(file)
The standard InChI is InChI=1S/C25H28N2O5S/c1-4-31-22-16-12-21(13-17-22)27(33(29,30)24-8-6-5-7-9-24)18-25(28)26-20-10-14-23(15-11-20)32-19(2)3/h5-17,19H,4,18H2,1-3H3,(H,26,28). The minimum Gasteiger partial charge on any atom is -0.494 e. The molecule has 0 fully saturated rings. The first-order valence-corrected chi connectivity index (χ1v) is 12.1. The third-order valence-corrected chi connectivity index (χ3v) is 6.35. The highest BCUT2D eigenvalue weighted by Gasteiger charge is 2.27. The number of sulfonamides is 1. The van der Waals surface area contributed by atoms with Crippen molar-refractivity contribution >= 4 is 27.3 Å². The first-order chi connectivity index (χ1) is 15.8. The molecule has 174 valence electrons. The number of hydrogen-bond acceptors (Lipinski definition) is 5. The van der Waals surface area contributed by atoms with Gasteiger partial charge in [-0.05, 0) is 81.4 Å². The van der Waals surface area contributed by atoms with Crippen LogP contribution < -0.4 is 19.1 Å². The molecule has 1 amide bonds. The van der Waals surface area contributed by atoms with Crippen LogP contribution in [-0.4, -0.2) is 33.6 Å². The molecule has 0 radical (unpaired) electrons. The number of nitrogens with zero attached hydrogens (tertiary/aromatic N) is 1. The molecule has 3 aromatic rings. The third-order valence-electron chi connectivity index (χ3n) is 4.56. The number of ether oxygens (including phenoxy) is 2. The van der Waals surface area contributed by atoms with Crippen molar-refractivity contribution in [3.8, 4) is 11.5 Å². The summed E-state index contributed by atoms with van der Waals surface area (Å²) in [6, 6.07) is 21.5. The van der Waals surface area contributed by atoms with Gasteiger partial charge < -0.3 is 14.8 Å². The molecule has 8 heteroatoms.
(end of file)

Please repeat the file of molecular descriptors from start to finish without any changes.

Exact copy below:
The standard InChI is InChI=1S/C25H28N2O5S/c1-4-31-22-16-12-21(13-17-22)27(33(29,30)24-8-6-5-7-9-24)18-25(28)26-20-10-14-23(15-11-20)32-19(2)3/h5-17,19H,4,18H2,1-3H3,(H,26,28). The minimum Gasteiger partial charge on any atom is -0.494 e. The molecule has 0 fully saturated rings. The first-order valence-corrected chi connectivity index (χ1v) is 12.1. The third-order valence-corrected chi connectivity index (χ3v) is 6.35. The highest BCUT2D eigenvalue weighted by Gasteiger charge is 2.27. The number of sulfonamides is 1. The van der Waals surface area contributed by atoms with Crippen molar-refractivity contribution >= 4 is 27.3 Å². The first-order chi connectivity index (χ1) is 15.8. The molecule has 174 valence electrons. The number of hydrogen-bond acceptors (Lipinski definition) is 5. The van der Waals surface area contributed by atoms with Gasteiger partial charge in [-0.05, 0) is 81.4 Å². The van der Waals surface area contributed by atoms with Crippen LogP contribution < -0.4 is 19.1 Å². The molecule has 1 amide bonds. The van der Waals surface area contributed by atoms with Crippen LogP contribution in [-0.4, -0.2) is 33.6 Å². The molecule has 0 radical (unpaired) electrons. The number of nitrogens with zero attached hydrogens (tertiary/aromatic N) is 1. The molecule has 3 aromatic rings. The third-order valence-electron chi connectivity index (χ3n) is 4.56. The number of ether oxygens (including phenoxy) is 2. The van der Waals surface area contributed by atoms with Crippen molar-refractivity contribution in [3.8, 4) is 11.5 Å². The summed E-state index contributed by atoms with van der Waals surface area (Å²) in [6, 6.07) is 21.5. The van der Waals surface area contributed by atoms with Gasteiger partial charge < -0.3 is 14.8 Å². The molecule has 8 heteroatoms.